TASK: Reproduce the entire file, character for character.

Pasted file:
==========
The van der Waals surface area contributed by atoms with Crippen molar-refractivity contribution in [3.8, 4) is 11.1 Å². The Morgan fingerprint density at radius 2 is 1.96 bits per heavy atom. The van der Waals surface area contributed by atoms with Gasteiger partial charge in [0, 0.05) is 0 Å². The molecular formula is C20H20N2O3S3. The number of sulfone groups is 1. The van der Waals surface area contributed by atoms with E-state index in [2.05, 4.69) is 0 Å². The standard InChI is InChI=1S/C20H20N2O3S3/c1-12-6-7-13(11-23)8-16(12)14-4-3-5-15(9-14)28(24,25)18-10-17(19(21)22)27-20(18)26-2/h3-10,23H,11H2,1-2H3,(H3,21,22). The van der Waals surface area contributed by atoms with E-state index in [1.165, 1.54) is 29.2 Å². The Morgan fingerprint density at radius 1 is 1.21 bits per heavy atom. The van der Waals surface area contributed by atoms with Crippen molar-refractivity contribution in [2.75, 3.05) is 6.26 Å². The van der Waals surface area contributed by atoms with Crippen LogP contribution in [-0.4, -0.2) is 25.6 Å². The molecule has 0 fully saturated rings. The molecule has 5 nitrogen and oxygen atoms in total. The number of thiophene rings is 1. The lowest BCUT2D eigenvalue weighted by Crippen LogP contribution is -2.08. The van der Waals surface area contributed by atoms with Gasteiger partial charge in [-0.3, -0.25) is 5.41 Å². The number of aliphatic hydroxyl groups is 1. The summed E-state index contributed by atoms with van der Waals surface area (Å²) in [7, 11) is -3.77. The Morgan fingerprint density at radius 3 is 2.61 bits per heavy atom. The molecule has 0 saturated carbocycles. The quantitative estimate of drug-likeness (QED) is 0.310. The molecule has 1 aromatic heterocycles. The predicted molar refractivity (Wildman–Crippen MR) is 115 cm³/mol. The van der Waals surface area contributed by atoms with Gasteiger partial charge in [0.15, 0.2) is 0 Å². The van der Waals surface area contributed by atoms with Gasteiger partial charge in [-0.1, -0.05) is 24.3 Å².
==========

The van der Waals surface area contributed by atoms with Crippen molar-refractivity contribution in [3.8, 4) is 11.1 Å². The Morgan fingerprint density at radius 2 is 1.96 bits per heavy atom. The van der Waals surface area contributed by atoms with Gasteiger partial charge in [0, 0.05) is 0 Å². The molecular formula is C20H20N2O3S3. The number of sulfone groups is 1. The van der Waals surface area contributed by atoms with E-state index in [2.05, 4.69) is 0 Å². The standard InChI is InChI=1S/C20H20N2O3S3/c1-12-6-7-13(11-23)8-16(12)14-4-3-5-15(9-14)28(24,25)18-10-17(19(21)22)27-20(18)26-2/h3-10,23H,11H2,1-2H3,(H3,21,22). The van der Waals surface area contributed by atoms with E-state index in [1.165, 1.54) is 29.2 Å². The Morgan fingerprint density at radius 1 is 1.21 bits per heavy atom. The van der Waals surface area contributed by atoms with Crippen molar-refractivity contribution in [2.75, 3.05) is 6.26 Å². The van der Waals surface area contributed by atoms with Crippen LogP contribution in [-0.4, -0.2) is 25.6 Å². The molecule has 0 fully saturated rings. The molecule has 5 nitrogen and oxygen atoms in total. The number of thiophene rings is 1. The lowest BCUT2D eigenvalue weighted by Crippen LogP contribution is -2.08. The van der Waals surface area contributed by atoms with Gasteiger partial charge in [-0.3, -0.25) is 5.41 Å². The number of aliphatic hydroxyl groups is 1. The summed E-state index contributed by atoms with van der Waals surface area (Å²) in [7, 11) is -3.77. The Morgan fingerprint density at radius 3 is 2.61 bits per heavy atom. The molecule has 0 saturated carbocycles. The quantitative estimate of drug-likeness (QED) is 0.310. The molecule has 1 aromatic heterocycles. The predicted molar refractivity (Wildman–Crippen MR) is 115 cm³/mol. The van der Waals surface area contributed by atoms with Gasteiger partial charge in [0.15, 0.2) is 0 Å². The van der Waals surface area contributed by atoms with Gasteiger partial charge in [-0.1, -0.05) is 24.3 Å².